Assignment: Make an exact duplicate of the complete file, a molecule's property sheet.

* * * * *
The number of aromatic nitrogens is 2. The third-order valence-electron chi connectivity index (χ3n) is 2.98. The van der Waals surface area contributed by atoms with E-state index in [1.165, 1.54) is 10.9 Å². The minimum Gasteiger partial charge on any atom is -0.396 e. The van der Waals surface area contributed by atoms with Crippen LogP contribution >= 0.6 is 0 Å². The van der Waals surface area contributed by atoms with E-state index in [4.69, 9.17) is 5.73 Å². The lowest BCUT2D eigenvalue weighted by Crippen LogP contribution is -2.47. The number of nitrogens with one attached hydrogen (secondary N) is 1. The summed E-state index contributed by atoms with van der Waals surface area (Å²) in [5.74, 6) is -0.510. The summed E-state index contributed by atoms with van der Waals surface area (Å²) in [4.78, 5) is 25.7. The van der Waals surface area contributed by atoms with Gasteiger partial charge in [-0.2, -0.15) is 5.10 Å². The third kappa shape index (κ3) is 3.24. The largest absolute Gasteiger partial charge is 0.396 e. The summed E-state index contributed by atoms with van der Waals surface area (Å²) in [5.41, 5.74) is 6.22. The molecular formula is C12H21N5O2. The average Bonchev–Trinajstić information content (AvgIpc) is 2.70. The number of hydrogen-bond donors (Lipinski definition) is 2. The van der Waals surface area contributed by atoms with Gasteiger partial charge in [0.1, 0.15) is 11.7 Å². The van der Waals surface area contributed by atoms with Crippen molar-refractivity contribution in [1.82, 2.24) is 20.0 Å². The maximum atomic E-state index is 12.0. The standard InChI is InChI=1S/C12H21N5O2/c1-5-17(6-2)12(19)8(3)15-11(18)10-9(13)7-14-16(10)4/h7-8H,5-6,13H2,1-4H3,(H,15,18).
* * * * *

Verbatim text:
The number of aromatic nitrogens is 2. The third-order valence-electron chi connectivity index (χ3n) is 2.98. The van der Waals surface area contributed by atoms with E-state index in [1.165, 1.54) is 10.9 Å². The minimum Gasteiger partial charge on any atom is -0.396 e. The van der Waals surface area contributed by atoms with Crippen LogP contribution >= 0.6 is 0 Å². The van der Waals surface area contributed by atoms with E-state index in [4.69, 9.17) is 5.73 Å². The lowest BCUT2D eigenvalue weighted by Crippen LogP contribution is -2.47. The number of nitrogens with one attached hydrogen (secondary N) is 1. The summed E-state index contributed by atoms with van der Waals surface area (Å²) in [5.74, 6) is -0.510. The summed E-state index contributed by atoms with van der Waals surface area (Å²) in [4.78, 5) is 25.7. The van der Waals surface area contributed by atoms with Gasteiger partial charge in [-0.2, -0.15) is 5.10 Å². The third kappa shape index (κ3) is 3.24. The largest absolute Gasteiger partial charge is 0.396 e. The summed E-state index contributed by atoms with van der Waals surface area (Å²) in [5.41, 5.74) is 6.22. The molecular formula is C12H21N5O2. The average Bonchev–Trinajstić information content (AvgIpc) is 2.70. The number of hydrogen-bond donors (Lipinski definition) is 2. The van der Waals surface area contributed by atoms with Gasteiger partial charge in [0.1, 0.15) is 11.7 Å². The van der Waals surface area contributed by atoms with Crippen molar-refractivity contribution in [1.82, 2.24) is 20.0 Å². The maximum atomic E-state index is 12.0. The standard InChI is InChI=1S/C12H21N5O2/c1-5-17(6-2)12(19)8(3)15-11(18)10-9(13)7-14-16(10)4/h7-8H,5-6,13H2,1-4H3,(H,15,18).